I’m (obviously) not the kind of guy who’d vote for Newt Gringrich for anything under any circumstances. But I have to admit that the former House Speaker’s long-time interest in and advocacy of information technology and space travel is something I respect.
So I was, as my Irish friends say, gobsmacked by an extraordinary video on the Web site of Gingrich productions, in which the failed presidential candidate says “we’re really puzzled” about what to call Internet-connected phones.
When I first heard about this, I was sure the video was a joke, a fabrication by some clever Newt hater, or maybe a self-deprecating joke by Newt himself, although he’s not known for a sense of irony. But no. It’s the real deal. It’s on Gingrich’s Web site, and he’s even tweeted about it.
Earth to Newt: The word you’re looking for is, “smartphone,” and it’s been in use for years. That’s news to almost no one, of course, but Newt has to give it some thought:
“You probably think it’s a cell phone,” said Gingrich. “But think about it, if it’s taking pictures, it’s not a cell phone…This device, is something new and different. I’ve been calling it a handheld computer.”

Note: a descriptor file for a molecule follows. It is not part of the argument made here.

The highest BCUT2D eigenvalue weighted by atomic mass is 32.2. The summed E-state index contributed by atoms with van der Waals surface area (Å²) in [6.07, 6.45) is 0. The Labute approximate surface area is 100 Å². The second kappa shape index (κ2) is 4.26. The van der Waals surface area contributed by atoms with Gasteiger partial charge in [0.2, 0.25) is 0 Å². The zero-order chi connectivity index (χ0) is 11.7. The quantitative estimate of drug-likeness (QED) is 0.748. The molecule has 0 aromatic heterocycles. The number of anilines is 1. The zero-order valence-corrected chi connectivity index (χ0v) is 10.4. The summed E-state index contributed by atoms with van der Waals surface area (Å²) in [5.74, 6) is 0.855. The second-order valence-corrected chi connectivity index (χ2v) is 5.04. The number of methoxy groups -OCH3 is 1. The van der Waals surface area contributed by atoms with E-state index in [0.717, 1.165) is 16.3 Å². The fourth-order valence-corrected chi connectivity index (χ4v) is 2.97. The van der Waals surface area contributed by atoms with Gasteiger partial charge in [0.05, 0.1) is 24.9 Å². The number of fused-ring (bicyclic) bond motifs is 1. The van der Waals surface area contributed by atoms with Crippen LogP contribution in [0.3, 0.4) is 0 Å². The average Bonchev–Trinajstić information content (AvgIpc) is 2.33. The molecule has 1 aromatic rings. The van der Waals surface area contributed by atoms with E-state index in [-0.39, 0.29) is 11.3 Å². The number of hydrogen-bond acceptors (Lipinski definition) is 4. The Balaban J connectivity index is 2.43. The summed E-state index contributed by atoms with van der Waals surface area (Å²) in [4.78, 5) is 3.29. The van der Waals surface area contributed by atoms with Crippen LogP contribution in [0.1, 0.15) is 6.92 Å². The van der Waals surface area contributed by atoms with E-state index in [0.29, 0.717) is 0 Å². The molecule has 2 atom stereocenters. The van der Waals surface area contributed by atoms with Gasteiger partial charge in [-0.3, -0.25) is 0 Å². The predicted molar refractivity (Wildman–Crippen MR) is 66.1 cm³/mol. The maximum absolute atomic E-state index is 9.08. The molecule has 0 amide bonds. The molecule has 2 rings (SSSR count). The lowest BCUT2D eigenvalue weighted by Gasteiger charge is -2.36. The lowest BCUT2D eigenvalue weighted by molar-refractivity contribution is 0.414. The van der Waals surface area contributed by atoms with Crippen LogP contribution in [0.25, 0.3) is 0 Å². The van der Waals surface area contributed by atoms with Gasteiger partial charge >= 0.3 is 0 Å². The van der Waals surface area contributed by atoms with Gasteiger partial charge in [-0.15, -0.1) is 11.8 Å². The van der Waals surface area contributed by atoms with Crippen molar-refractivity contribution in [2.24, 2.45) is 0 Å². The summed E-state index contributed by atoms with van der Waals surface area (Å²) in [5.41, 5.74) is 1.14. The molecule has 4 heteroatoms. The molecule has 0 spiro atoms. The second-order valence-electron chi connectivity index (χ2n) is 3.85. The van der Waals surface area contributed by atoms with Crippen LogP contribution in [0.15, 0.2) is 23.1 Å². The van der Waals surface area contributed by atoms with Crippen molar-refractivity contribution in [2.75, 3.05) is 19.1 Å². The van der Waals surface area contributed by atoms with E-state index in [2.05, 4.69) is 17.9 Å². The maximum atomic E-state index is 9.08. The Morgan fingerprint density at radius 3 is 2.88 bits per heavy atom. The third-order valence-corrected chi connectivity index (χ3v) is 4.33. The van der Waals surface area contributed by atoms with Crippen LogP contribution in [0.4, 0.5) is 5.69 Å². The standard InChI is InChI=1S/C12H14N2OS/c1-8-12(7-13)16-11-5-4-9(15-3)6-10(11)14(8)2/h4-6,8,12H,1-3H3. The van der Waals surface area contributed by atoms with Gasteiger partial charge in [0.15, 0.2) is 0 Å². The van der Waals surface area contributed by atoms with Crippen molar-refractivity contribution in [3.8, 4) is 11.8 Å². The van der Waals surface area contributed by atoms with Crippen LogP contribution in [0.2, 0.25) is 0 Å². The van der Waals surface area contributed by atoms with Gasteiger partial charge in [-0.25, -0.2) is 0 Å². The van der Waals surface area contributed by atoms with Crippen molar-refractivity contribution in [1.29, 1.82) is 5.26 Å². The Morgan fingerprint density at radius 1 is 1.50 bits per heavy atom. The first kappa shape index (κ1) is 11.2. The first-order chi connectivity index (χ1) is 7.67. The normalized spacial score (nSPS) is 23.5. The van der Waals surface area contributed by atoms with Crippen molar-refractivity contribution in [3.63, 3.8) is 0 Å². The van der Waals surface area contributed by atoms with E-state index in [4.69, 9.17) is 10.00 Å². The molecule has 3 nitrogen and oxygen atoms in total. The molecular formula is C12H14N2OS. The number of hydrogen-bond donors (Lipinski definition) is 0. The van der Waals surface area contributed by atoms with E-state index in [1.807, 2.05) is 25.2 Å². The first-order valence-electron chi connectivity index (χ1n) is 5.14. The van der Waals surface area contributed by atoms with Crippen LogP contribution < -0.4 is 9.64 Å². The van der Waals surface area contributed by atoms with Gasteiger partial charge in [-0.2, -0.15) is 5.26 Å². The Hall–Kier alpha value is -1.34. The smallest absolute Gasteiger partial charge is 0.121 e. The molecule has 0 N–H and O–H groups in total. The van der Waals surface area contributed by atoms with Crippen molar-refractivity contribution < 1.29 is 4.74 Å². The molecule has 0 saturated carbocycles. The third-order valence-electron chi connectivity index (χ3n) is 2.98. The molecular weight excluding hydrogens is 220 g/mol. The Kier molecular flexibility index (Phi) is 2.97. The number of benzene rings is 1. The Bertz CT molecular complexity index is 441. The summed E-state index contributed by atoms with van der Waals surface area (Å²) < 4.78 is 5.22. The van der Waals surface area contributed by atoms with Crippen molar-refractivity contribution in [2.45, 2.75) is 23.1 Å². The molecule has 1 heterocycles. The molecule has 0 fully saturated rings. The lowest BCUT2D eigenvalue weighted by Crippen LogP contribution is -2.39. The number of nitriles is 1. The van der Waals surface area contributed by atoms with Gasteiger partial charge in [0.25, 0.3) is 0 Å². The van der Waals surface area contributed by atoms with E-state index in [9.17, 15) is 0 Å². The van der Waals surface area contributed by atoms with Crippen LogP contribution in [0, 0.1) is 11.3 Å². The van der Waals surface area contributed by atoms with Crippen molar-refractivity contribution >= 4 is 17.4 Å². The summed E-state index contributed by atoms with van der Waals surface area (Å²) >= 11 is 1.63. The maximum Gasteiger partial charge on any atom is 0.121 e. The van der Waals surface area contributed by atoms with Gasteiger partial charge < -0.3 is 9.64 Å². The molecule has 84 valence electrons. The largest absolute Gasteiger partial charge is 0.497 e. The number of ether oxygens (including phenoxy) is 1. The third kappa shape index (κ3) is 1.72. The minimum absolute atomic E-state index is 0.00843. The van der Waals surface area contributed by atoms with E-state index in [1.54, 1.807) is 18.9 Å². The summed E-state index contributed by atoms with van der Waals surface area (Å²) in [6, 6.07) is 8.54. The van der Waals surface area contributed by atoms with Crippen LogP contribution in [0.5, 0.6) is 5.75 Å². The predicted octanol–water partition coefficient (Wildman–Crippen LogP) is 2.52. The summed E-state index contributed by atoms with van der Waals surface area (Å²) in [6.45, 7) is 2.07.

And then he says: “So having failed for several days to come up with an adequate term for the device we call a ‘cell phone,’ we want to open the discussion up to you. Let us know in the comments what you think we should name it, and we’ll feature the best ones in a future newsletter.”
Hmm. How about “horseless telephone,” as someone suggested on YouTube. Or maybe, as one rather mean-spirited poster said, “Call it the Callista phone. They? are both made out of plastic and you can upgrade to a newer model if you get bored with the current one.”
Gingrich himself now seems a bit embarrassed by his clueless video; he tweeted “Smartphone is a dumb word: We need a new name.”
Well, it could be worse. If things had gone differently, President Gingrich might be wondering what to call that big white building he lives in.
San Francisco journalist Bill Snyder writes frequently about business and technology. His work appears regularly in CIO.com and the publications of Stanford's Graduate School of Business and the Haas School of Business at the University of California at Berkeley. He welcomes your comments and suggestions.